During an appearance on the latest episode of "The Ex-Man" podcast hosted by Doc Coyle (BAD WOLVES), original SLAYER drummer Dave Lombardo was asked if he felt any sadness or if he had any regrets about the fact that he didn't take part in the band's final tour. He responded (hear audio below): "When I was [still] in the band, I knew Tom [Araya, bass/voclals] wanted to retire. I knew he wanted to stop. Actually, Kerry [King, guitar] and I were gonna start a new band after Tom's retirement. And we were actually scouting guitar players. And SLAYER was playing Hellfest [in France], and we said, 'Hey, let's go see EXODUS.' And so Kerry and I walked over to the stage where EXODUS was playing, and we stood on the side of the stage, stage left, and were watching Gary [Holt]. Jeff [Hanneman] was still in [SLAYER at that point], Jeff was still playing, Jeff was fine. And I told [Kerry], I go, 'There's our guy right there,'" referring to Holt. "'That's the guitar player we need.' And it just turns out that, as life went on, we needed to replace Jeff [and Gary stepped in].
"We didn't tell Gary — I don't think we had told Gary that Kerry and I were going to start a new band, but he was the first choice when that moment came [to replace Jeff in SLAYER]," Dave explained. "And I agreed, everybody agreed. And Jeff agreed as well, because he knew — he knew.
"As far as I'm concerned, I played the first show with the original SLAYER, and I played the last show with the original SLAYER, and I'm happy with that," Lombardo added. "It was a brilliant band. We made some history. And I wish them well. But there's nothing, man.
"I'm happy in my world, man. The best way is just to keep moving forward. I look at the future."
Lombardo also talked about the fact that he was left out of the songwriting credits on most of the SLAYER albums he appeared on, despite the fact that his drum patterns enhanced the music greatly.
"Fans really don't understand this one aspect of songwriting," he said. "If you're a drummer, and this is something I didn't learn until way later in my career — if you're a drummer, and you walk into a room and you start writing music, and you start working with a guitar player, and you start working on parts, putting parts together… you basically wrote part of that song. Well, every SLAYER album I've been a part of, I've been in the room with Kerry from the beginning of that song. He may have written two riffs or three riffs and the drum beat is [hums generic fast beat], and then it goes into a double-bass [part]. All right, that's all he knows, but everything in between, he's not telling me to do. So technically, under songwriting copyright law, if you walk into a room with somebody, you walk in with a musician and you guys work on a body of music, you're basically co-writing.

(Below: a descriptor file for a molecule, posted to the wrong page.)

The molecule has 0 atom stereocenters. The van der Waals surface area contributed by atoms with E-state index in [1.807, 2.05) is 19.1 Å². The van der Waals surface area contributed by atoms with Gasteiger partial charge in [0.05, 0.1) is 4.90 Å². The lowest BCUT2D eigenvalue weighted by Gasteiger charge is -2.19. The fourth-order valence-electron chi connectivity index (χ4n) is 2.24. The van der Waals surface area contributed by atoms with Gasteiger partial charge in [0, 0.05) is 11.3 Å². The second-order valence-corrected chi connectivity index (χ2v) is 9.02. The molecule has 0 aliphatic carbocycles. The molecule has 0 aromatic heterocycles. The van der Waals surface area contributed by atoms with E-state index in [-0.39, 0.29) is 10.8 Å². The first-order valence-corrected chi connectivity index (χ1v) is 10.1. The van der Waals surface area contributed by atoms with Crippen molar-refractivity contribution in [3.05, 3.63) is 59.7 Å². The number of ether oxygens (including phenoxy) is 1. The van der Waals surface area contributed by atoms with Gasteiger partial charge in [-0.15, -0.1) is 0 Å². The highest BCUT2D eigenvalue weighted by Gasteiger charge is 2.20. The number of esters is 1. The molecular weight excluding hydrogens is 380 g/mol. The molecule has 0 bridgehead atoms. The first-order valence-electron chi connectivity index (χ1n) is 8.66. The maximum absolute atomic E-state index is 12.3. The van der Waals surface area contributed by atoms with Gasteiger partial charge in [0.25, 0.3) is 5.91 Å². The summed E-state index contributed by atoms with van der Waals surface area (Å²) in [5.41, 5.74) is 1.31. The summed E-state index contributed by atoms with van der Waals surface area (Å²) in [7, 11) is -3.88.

"From day one, [the other members of SLAYER] put into my mind that because I didn't have a stringed instrument, I wasn't a songwriter… When I got into SLAYER and we started writing music, I was 17 years old, 16 years old. I was a kid. I didn't know anything about copyright law. There's a lot of Internet Rambos [who say], 'Oh, he didn't write anything.' You know what? I was there from the beginning on all those songs.
"There are some songs on the two albums I did [before my final departure], 'Christ Illusion' and 'World Painted Blood', I [am getting] publishing across the board on those records. It's good, and that was the one thing I asked when I came back to the band. It ain't much, but hey…"
The 55-year-old musician, who splits most of his time between crossover pioneers SUICIDAL TENDENCIES, horror-punk icons MISFITS and hardcore supergroup DEAD CROSS, was effectively fired from SLAYER after sitting out the group's Australian tour in February/March 2013 due to a contract dispute with the other bandmembers. He has since been replaced by Paul Bostaph, who was previously SLAYER's drummer from 1992 until 2001.
Shortly after his dismissal, Lombardo said that he discovered that 90 percent of SLAYER's tour income was being deducted as expenses, including fees to management, costing the band millions and leaving them with about 10 percent to split four ways. While he and Araya hired auditors to figure out what had happened, Lombardo said he was never allowed to see any of the information obtained.
A few years ago, King said that "when Dave was in [SLAYER] this last time, I figured I'd be on the stage with him until one of us fell off the stage, dead. Things change. He got some bad advice and listened to some bad advice, gave us an ultimatum ten days before we went to Australia [to do the Soundwave festival tour]. And I said, 'I can't have this over my head.' And I feel bad for Dave to this day; I really feel bad for him because he shot himself in the foot. Maybe he thought he had the upper hand, but you ain't gonna get me."
SLAYER played its last-ever show on November 30, 2019 at The Forum in Los Angeles.